A Queen In The Kitchen: Nonna Fernanda’s Authentic Northern Italian Cuisine With A Twist Of Me
Italian food writer Ale Gambini presents traditional Milanese and Northern Italian dishes, handed down from her beloved Nonna Fernanda. Nearly a century of authentic Italian recipes, accurately explained step by step, prepared using only the freshest, finest and healthiest ingredients that are native to the region of Lombardy and Northern Italy in general.
This book includes the staples of the Milanese cuisine :
Category Archives: Tips & Tricks
The 10 Italian Cooking Commandments :
1 – YOU SHALL NOT SIP CAPPUCCINO DURING A MEAL!
Coffee and cappuccino are the pride of Italy in the world; but if the first is usually consumed at the end of the meal, the second, more substantial, is sipped at breakfast, usually accompanied by some pastry. You can ask for a cappuccino at the end of a meal, just know that most Italians don’t.
2 – RISOTTO AND PASTA ARE NOT A SIDE DISH
The organization of courses in the Italian dining is unique and requires pasta and – most of the time – risotto to be served by themselves (apart from specific recipes such as Ossobuco milanese-style). The presentation of pasta as a side dish to others is widespread in several countries, but in Italy is seen almost as a sacrilege.
3 – YOU SHALL NOT ADD OIL TO PASTA WATER!
Oil should not be added to pasta cooking water! Pasta dressing (and oil too) must be added only after you have drained it from its cooking water. Find out how to cook pasta like an Italian here.
4 – KETCHUP ON PASTA: PLEASE, DON’T
This is one of the combinations that most shocks Italians; although ketchup may have some similarities to tomato sauce, pouring ketchup over pasta in the “Bel Paese” is considered a real gourmet crime. Keep ketchup for your french fries or hot dogs, please!
5 – SPAGHETTI BOLOGNESE? NO WAY, IT’S TAGLIATELLE!
While probably being the world’s most popular Italian recipe, you will not find any restaurant in Bologna to eat it. That’s because the original Italian recipe is “Tagliatelle Bolognese” (not spaghetti). Although this may seem a minor detail, in real Italian cuisine the pairing of the right kind of pasta with the right sauce is considered almost sacred.
6 – CHICKEN PASTA: NOT IN ITALY
Speaking with American friends, one of the most frequent requests is the advice for a typical Italian recipe for pasta with chicken. It’s always rather embarrassing to point out that in Italy there are no hot dishes featuring pasta and chicken.
7 – “CAESAR SALAD”
This salad, which bears the name of its supposed creator, Caesar Cardini, is a part of the long list of recipes devised by chefs of Italian origin, but in fact is almost unknown in Italy.
8 – THE RED AND WHITE CHECKERED TABLECLOTH IS ONLY A STEREOTYPE!
For some strange reason, these tablecloths are universally associated with our food and with the stereotype of the “spaghetti-eater”, and abroad almost all the restaurants that want to play typical Italian use them. Probably, tourists who come to visit Italy remain somewhat disappointed when they discover that the checkered tablecloths are almost never used (only restaurants for tourists do!)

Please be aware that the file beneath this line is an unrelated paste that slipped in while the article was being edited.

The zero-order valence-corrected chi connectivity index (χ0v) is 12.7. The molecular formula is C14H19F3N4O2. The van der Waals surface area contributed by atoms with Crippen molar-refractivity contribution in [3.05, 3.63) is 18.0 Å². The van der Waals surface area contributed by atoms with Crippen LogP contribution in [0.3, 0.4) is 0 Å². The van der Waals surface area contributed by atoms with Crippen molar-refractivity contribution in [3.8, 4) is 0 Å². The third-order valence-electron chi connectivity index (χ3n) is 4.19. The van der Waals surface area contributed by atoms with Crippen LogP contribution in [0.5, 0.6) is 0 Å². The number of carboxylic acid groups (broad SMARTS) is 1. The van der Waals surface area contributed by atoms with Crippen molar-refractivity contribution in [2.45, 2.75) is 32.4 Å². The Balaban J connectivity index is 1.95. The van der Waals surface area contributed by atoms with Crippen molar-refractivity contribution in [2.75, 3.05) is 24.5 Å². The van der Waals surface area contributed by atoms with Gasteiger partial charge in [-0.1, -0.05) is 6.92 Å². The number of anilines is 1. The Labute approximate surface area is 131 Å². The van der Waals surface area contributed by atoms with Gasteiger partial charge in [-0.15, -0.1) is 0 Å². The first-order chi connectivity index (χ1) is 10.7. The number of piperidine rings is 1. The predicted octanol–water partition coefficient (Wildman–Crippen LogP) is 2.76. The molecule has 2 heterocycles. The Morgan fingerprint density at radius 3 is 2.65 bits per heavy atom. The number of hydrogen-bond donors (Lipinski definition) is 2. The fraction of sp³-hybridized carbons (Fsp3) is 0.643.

9 – “FETTUCCINE ALFREDO” ARE POPULAR ONLY OVERSEAS
This is perhaps the most curious in this top ten. The fettuccine Alfredo is both the most famous “Italian” food in the United States and the least known dish in Italy. These noodles, seasoned with butter and Parmigiano Reggiano, are in fact actually been invented in the “Bel Paese”, specifically by Alfredo Di Lelio, the owner of a restaurant in Rome, but in Italy have never been imposed as a traditional dish. Overseas, however, have become increasingly popular and in time became a symbol of the good life in Rome. For this reason legions of American tourists coming to Italy hoping to enjoy the fettuccine Alfredo at every restaurant on the peninsula remain very disappointed.
10 – YOU SHALL RESPECT TRADITION AND WHAT ITALIAN MAMMA SAYS.
She knows from her mamma, who knew from her mamma who knew from her mamma and so on. It’s been tried and tested. And what a mother teaches at her daughter while they are cooking? That love is the center of all. We must share Italian food with your loved ones. It is what life, love and family are all about.
To me, basil means summer. Its color, shape, smell is my favorite when it comes to pick a Kitchen herb to use on my recipes. Extra Virgin Olive Oil is a gift of nature, full of taste and healthy elements.
The combination of these two precious ingredients is a basil infused Extra Virgin Olive Oil, suitable for pasta salad, meat and fish.
20 basil leaves
16 oz Extra Virgin Olive Oil
Rinse the basil leaves under running cool water then pat dry with paper towel.
Place the dried leaves on the bottom of a 16 oz glass jar then pour over the Extra Virgin Olive Oil.
All the leaves should be submerged by the oil and stay on the bottom of the jar.
Close the lid tight and store in a cool, dark place for three weeks.
Filter the oil then bottle it.
For longer shelf life, store bananas out of heat, sun, and cold. Store bananas separate from other fruit and each other.
Overripe bananas can be used for making smoothies or banana bread.
After boiling pasta or potatoes, cool the water and use it to water indoor plants. This “starchy” water contains lots of nutrients for your plants.